VII. ISSUES AND PROBLEMS: SOME POLICY RECOMMENDATIONS
L. Clean water
Water pollution is largely caused by domestic sewage in Kuala Lumpur city, but industrial wastes compound the problem. Water supplies are contaminated by disease-bearing human waste and, in some cases, by toxic chemicals and heavy metals that are hard to remove from drinking water with standard purification techniques. Groundwater resources are also becoming increasingly polluted by industrial wastes as well as increasing salinity as a result of overplump. Given the lack of water treatment or alternative clean water sources, water contamination is a major health hazard.
Use of polluted water spreads diseases like cholera. According to the World Development Report 1992 of the United Nations Development Programme, water pollution is the most serious environmental problem facing developing countries because of its direct effect on human welfare and economic growth. Comprehensive water resource management, which encompasses the socio-economic problems of urban water pollution but takes a macro view encompassing the multifarious demands (i.e. urban, industrial and agricultural) on the water resources, will be one the most difficult issues to be faced in the future.
The impacts of urban water pollution on the health and welfare of the population have to be dealt with on two fronts: the provision of safe water supplies and the reduction of effluents. On the water supply side, action is required to improve cost recovery, conserve water, maintain infrastructure, establish financially strong and commercially oriented delivery institutions, and establish independent and effective regulatory institutions. On the pollution control side, the problem can be divided into municipal and industrial waste.
There is evidence of increasing public willingness to pay for sanitation in Kuala Lumpur, although research is needed into more cost-effective and community-based approaches to sewerage and sanitation. While the government has privatized the provision of those services, inadequate monitoring and regulation of privatized entities such as Indah Water and Alam Flora has raised much doubt and dissatisfaction among consumers regarding value-for-money derived from those entities. It is not sufficient, therefore, for the government to merely provide alternative options to service delivery. What is more critical will be the provision of sufficient regulatory mechanisms to ensure that public interest and welfare are safeguarded at all times. Some serious thought should also be given to the technical capacity of the private companies to deliver the services efficiently and effectively. Otherwise, confrontational situations will occur that are similar to the recent IWK controversy in which the public refused to pay the charges as a result of non/poor delivery of services. At the same time, decision-making on such services should be made more transparent so that the public, as an interested party, can present its views and assist in monitoring effective performance of service delivery. Privatization also means increases in tariff charges. To ensure that the poor do not suffer as a result of such increases, some form of cross-subsidy arrangements should be worked out to ensure that they are at least provided with the most basic of services.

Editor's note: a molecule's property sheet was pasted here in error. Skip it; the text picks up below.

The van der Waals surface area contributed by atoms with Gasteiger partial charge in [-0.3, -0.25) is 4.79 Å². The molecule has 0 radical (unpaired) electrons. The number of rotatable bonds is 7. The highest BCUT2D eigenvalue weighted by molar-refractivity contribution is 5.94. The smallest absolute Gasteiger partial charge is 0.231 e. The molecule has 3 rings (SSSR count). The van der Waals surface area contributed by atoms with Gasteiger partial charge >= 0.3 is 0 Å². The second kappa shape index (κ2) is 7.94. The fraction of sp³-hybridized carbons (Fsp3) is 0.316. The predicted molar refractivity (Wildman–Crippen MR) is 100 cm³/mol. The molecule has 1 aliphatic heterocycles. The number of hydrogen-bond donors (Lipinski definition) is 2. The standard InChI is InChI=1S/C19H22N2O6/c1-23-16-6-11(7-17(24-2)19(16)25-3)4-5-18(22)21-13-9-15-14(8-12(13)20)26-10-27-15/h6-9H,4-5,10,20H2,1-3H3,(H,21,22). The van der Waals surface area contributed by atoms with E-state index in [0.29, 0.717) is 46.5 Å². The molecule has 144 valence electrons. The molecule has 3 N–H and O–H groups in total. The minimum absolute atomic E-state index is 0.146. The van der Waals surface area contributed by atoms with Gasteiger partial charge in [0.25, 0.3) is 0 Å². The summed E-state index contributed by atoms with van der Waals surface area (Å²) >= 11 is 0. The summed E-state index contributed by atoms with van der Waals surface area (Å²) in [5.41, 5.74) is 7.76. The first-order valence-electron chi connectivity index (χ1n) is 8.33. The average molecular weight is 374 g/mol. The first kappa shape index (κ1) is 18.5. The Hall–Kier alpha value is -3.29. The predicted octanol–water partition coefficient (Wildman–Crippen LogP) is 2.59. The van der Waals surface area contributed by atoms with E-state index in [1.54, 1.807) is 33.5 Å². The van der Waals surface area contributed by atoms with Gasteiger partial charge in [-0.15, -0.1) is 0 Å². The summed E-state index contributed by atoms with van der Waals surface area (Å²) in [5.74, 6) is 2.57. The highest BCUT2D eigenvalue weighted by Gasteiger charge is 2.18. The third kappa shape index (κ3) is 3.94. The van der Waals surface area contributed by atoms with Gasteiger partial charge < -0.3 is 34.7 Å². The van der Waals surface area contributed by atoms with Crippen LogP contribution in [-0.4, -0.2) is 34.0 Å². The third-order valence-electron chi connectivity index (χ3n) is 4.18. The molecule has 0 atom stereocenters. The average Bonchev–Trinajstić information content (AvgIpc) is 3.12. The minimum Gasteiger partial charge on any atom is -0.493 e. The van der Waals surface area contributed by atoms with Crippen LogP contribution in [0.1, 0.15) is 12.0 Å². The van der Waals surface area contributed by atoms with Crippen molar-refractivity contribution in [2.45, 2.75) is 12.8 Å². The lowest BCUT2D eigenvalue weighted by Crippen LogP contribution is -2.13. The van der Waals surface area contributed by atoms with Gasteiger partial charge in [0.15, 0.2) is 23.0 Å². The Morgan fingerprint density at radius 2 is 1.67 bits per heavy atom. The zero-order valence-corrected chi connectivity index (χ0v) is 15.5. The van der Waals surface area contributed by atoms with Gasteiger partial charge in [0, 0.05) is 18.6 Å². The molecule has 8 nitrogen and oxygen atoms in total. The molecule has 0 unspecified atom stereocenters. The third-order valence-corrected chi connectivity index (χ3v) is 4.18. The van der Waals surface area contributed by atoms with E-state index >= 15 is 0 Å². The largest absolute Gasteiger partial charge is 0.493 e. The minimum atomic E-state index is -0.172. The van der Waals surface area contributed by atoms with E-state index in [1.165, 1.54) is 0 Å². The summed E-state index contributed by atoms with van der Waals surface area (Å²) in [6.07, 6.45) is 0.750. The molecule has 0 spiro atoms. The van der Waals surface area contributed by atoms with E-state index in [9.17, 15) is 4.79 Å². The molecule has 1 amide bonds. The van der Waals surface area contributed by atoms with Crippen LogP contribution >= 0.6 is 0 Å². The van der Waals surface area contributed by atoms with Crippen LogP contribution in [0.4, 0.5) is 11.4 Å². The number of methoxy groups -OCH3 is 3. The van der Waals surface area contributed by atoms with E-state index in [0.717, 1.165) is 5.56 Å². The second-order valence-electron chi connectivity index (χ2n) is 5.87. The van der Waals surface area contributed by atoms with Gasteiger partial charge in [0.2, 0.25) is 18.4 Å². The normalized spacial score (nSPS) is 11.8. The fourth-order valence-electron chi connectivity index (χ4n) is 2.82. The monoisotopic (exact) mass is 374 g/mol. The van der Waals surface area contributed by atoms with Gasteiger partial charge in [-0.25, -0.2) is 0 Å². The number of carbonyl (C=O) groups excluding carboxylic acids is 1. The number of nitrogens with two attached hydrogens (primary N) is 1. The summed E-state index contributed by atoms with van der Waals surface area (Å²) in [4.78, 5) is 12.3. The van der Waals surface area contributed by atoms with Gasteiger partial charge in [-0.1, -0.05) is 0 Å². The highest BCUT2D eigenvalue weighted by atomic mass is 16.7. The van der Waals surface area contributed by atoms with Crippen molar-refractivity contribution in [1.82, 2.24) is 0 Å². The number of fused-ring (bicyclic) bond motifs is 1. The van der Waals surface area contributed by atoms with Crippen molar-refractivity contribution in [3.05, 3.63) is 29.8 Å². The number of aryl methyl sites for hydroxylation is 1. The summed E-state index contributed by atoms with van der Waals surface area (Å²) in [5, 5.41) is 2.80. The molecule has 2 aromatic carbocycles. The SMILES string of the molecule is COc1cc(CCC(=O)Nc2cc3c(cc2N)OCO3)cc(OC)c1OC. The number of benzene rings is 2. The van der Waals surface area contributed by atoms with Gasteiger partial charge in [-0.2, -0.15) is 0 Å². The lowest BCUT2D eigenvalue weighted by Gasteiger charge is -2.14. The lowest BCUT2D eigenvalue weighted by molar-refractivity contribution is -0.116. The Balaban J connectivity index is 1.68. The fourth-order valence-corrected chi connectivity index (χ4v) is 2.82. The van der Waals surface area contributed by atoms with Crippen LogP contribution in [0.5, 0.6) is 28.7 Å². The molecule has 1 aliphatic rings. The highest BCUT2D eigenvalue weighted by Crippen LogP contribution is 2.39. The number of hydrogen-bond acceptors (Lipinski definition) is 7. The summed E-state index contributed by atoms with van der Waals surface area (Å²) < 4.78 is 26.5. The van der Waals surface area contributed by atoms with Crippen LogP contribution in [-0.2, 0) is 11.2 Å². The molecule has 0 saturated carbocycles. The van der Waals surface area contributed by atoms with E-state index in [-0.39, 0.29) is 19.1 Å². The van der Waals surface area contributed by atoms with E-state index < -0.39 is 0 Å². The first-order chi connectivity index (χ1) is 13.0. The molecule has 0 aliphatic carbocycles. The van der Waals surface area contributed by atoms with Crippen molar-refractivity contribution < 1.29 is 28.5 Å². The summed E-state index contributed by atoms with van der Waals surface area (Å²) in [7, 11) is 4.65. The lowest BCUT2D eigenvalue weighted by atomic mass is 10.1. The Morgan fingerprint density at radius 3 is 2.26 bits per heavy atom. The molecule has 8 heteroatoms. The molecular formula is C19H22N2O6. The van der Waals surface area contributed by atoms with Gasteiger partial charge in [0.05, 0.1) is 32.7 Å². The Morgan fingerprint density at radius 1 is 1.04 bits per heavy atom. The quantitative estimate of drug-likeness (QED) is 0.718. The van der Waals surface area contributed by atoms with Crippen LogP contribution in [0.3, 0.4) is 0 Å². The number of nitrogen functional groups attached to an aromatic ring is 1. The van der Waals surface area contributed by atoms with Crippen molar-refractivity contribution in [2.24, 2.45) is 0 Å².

Problems related to water quality and quantity will worsen with economic, urban and population growth. Competition between users will increase and availability will constrain growth. The combination of surface-water pollution and large withdrawals for agriculture is adversely affecting river fisheries and coastal ecology. Finally, water resource development projects (such as dams, transfer schemes, flood control and groundwater withdrawals), while having undisputed economic benefits, often have adverse environmental and social impacts. Those impacts are often preventable, or at least they can be mitigated or compensated for, although with greater effort than is commonly accorded such problems today. Improved water resource management and environmental protection of water resources are mutually reinforcing. Concern for both water quality and efficient use (i.e., reductions in quantity) is implicit in improved water resource management. Similarly, the necessity for preserving water quality and minimizing alterations to water-dependent ecosystems is imperative in environmental protection. On the basis of that emerging consensus, a five-element strategy is suggested below for better and more environmentally sound water resource management:
Although sewage and water treatment technologies are widely available, they remain capital intensive. In addition, pollution as well as the loss of oxygen associated with the decomposition of pollutants and algae blooms stimulated by nutrient run-off from areas of intensive fertilizer application, are threatening the capacity both of rivers to support aquatic life and coastal fisheries to maintain their productivity. With surface water sources becoming increasingly polluted, many people have turned to groundwater sources, which in some places are being drawn on through aquifers faster than they can be replenished. Although opportunities exist to use and reuse water more efficiently, there is no substitute for water; new sources of supply (such as desalinization) tend to be expensive and energy intensive. Despite stepped-up efforts to create wildlife and nature preserves, germ plasma banks and genetically managed zoo populations, pressure on habitats is a serious threat to the genetic heritage and ecosystems of the Earth.